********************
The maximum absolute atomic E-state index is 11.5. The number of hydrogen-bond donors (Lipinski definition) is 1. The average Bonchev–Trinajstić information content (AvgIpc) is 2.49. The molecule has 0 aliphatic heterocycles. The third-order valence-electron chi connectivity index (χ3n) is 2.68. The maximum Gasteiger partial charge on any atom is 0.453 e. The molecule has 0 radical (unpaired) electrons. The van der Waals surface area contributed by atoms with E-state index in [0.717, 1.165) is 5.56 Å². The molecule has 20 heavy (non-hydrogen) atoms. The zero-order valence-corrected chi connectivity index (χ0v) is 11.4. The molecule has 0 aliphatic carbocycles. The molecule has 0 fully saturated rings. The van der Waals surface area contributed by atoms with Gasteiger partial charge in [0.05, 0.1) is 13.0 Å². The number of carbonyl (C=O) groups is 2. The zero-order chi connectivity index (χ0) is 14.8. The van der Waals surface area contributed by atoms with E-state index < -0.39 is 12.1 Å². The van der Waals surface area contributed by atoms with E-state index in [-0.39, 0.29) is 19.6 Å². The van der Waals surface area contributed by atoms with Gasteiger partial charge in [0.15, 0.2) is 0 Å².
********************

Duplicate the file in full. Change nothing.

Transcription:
The maximum absolute atomic E-state index is 11.5. The number of hydrogen-bond donors (Lipinski definition) is 1. The average Bonchev–Trinajstić information content (AvgIpc) is 2.49. The molecule has 0 aliphatic heterocycles. The third-order valence-electron chi connectivity index (χ3n) is 2.68. The maximum Gasteiger partial charge on any atom is 0.453 e. The molecule has 0 radical (unpaired) electrons. The van der Waals surface area contributed by atoms with E-state index in [0.717, 1.165) is 5.56 Å². The molecule has 20 heavy (non-hydrogen) atoms. The zero-order valence-corrected chi connectivity index (χ0v) is 11.4. The molecule has 0 aliphatic carbocycles. The molecule has 0 fully saturated rings. The van der Waals surface area contributed by atoms with Gasteiger partial charge in [0.05, 0.1) is 13.0 Å². The number of carbonyl (C=O) groups is 2. The zero-order chi connectivity index (χ0) is 14.8. The van der Waals surface area contributed by atoms with E-state index < -0.39 is 12.1 Å². The van der Waals surface area contributed by atoms with E-state index in [-0.39, 0.29) is 19.6 Å². The van der Waals surface area contributed by atoms with Gasteiger partial charge in [0.15, 0.2) is 0 Å².